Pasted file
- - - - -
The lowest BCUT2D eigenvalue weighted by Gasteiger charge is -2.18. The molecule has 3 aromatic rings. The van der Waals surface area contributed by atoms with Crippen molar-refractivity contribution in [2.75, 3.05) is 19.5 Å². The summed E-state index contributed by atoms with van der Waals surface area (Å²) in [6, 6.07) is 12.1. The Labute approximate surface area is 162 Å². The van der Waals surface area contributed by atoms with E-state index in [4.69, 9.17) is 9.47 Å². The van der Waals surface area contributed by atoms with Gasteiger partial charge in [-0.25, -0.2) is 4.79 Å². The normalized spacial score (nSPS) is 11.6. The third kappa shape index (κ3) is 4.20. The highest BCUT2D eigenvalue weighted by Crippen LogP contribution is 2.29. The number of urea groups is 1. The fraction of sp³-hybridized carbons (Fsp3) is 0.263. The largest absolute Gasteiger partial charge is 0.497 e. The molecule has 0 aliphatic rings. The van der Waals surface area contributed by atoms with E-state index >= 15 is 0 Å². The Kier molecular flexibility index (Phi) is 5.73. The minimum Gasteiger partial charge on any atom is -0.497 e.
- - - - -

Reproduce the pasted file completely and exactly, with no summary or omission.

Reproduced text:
The lowest BCUT2D eigenvalue weighted by Gasteiger charge is -2.18. The molecule has 3 aromatic rings. The van der Waals surface area contributed by atoms with Crippen molar-refractivity contribution in [2.75, 3.05) is 19.5 Å². The summed E-state index contributed by atoms with van der Waals surface area (Å²) in [6, 6.07) is 12.1. The Labute approximate surface area is 162 Å². The van der Waals surface area contributed by atoms with E-state index in [4.69, 9.17) is 9.47 Å². The van der Waals surface area contributed by atoms with Gasteiger partial charge in [-0.25, -0.2) is 4.79 Å². The normalized spacial score (nSPS) is 11.6. The third kappa shape index (κ3) is 4.20. The highest BCUT2D eigenvalue weighted by Crippen LogP contribution is 2.29. The number of urea groups is 1. The fraction of sp³-hybridized carbons (Fsp3) is 0.263. The largest absolute Gasteiger partial charge is 0.497 e. The molecule has 0 aliphatic rings. The van der Waals surface area contributed by atoms with E-state index >= 15 is 0 Å². The Kier molecular flexibility index (Phi) is 5.73. The minimum Gasteiger partial charge on any atom is -0.497 e.